However, 1). This same official (speaking off the record) who also told me there would never be parking on those residential lots and, if there was, the neighbours should complain [see above]; 2). That’s exactly what everybody said about the E.W.F. Stirrup House, before Aries managed to get the zoning flipped to commercial. Just another example of of how developers get whatever they want in Miami.

TO MAKE A SHORT STORY LONGER: Before Aries Development got its rapacious, grimy hands on these two lots there were cute, little shotgun houses on each. Aries knocked them down to use these lots as a marshaling yard to build The Monstrosity. Later it, apparently defaulted on a loan it had taken out using these lots as collateral. As a result they were sold at auction. However, in a supposedly arm’s-length sale, the property appears to be back under the control of Aries Development. How does that ever happen, except illegally?

Anywho . . . it’s just another example of Aries Development being The Worst Neighbour Ever!!!

Shocker!!! E.W.F. Stirrup House Plans Are Finally On File

CLICK TO ENLARGE: This is the overall plan for the
E.W.F. Stirrup
House and Property. Charles Avenue runs
along the top and
Main Highway is the angled street at the
right. The irregular shape on the bottom half is the Grove
Gardens Residence Condominiums, known in these pages
as The
Monstrosity. To the left of that are two other buildings
belonging to The Monstrosity. What the rest of this post will
concern itself with is the 100′ x 100′ square at the top of the
plan. Of note is how this plan shows a continuous flow from
The Monstrosity through the Stirrup Property to Charles Avenue.

While there has actually
been no approval given to create one
large property from Franklin through to Charles Avenue, the
developer has already removed the 8 foot wall that once separated
two properties. It was done without a demolition permit, as
Aries seems to do
everything: without the proper permits.

It took a FOI request, but Not Now Silly has FINALLY acquired the plans for what Aries Development (read: Gino Falsetto) intends for the E.W.F. Stirrup House — and it’s not good!

These plans are a disaster for those who care about historical preservation. These plans do nothing to maintain the quiet, residential ambiance of Charles Avenue.

A short history lesson: Charles Avenue, originally called Evangelist Street for its many churches, was the first street in Miami. It was laid out by E.W.F. Stirrup himself, slightly off true east/west because he had no surveying tools. Charles has been designated an Historic Roadway and Stirrup’s house has been made an historic site.

Like a bookend, at the far end of Charles Avenue, is the Charlotte Jane Memorial Park Cemetery, named after E.W.F.’s childhood sweetheart. It was once the only place in Miami where Black folk could be buried. To put it simply: The history of Charles Avenue is the beginning of Miami’s history, but it also tells a story unique to this country. Because of the almost single-handed efforts of Mr. Stirrup, Coconut Grove once had the highest percentage of Black home ownership than anywhere else in this country.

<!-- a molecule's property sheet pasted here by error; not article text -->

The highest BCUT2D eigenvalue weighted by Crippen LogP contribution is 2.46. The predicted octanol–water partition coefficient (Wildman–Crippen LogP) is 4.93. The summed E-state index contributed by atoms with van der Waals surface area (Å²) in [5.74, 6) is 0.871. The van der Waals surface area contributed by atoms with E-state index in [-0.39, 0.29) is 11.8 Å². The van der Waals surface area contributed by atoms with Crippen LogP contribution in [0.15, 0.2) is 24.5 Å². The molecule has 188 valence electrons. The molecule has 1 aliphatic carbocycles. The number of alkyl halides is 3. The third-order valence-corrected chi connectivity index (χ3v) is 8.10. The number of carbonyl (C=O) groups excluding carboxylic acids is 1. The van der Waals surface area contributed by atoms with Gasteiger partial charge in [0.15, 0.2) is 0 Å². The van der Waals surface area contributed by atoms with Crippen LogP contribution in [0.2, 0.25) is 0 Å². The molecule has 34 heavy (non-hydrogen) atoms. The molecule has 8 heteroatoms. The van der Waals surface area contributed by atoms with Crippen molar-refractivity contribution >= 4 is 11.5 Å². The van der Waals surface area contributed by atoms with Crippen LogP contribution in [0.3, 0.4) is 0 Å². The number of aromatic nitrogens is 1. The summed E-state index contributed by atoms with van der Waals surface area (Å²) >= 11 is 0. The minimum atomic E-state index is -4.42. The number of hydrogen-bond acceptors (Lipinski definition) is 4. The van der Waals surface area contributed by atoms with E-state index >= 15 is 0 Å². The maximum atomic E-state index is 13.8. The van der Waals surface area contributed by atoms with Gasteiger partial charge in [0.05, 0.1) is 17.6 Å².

These architectural plans take a figurative bulldozer to that rich legacy.

Let me state upfront, in case I’ve not made it abundantly clear in previous posts, that I am totally opposed to turning the E.W.F. Stirrup House into a Bed and Breakfast. A Bed and Breakfast does nothing to honour the legacy of Mr. Stirrup. Furthermore, these plans do nothing to honour the legacy of a Black neighbourhood that’s been
struggling since the very beginning. However, these plans do everything for Aries Development and the continued gentrification of West Grove. To truly honour Ebenezer Woodbury Franklin Stirrup, his house needs to relate to its neighbours on the west, not those in the other directions.

Plans for the E.W.F. Stirrup House have been hard to come by.

The last time this reporter spoke to anyone about plans for the E.W.F. Stirrup Property was around the time of The Great Miami Tree Massacre. Talking to the City of Miami, I learned there were no plans whatsoever on file for the E.W.F. Stirrup House. Of greater concern was that there were no plans on file to cut down the trees on the property. Miami takes its canopy seriously; more seriously than it takes its historic buildings, ironically enough. It’s illegal to cut down trees without the proper permits, which are only issued after a landscaping site plan has been submitted and approved. Because no landscaping plans had been filed, and no permits issued, the city cited and
fined the property owner* $1,000.00 per tree, or $4,000.00 total, and ordered a remediation plan.

CLICK TO ENLARGE: The landscaping plan that was approved after
the fact. This square is all we are going to concern ourselves with.

NB: A landscaping plan was eventually submitted — after the fact — which was eventually approved — after the fact — and all the fines were eventually expunged — after the fact. After all, this IS Miami, where developers get whatever they ask for.

As a result of a Freedom Of Information request, I finally have schematics of what Aries Development intends to do with the E.W.F. Stirrup Property. Gino Falsetto has been saying for years that he intends it to be a Bed and Breakfast. However, “some people say” the original promise was to turn it into a neighbourhood museum. TO BE FAIR: Another neighbourhood faction remembers it always being proposed to be a B&B. Interestingly, neither promise can be found in the City of Miami records. [However, Not Now Silly has recently been given another source of Miami documents to search. There may be more on this aspect of the development coming soon.]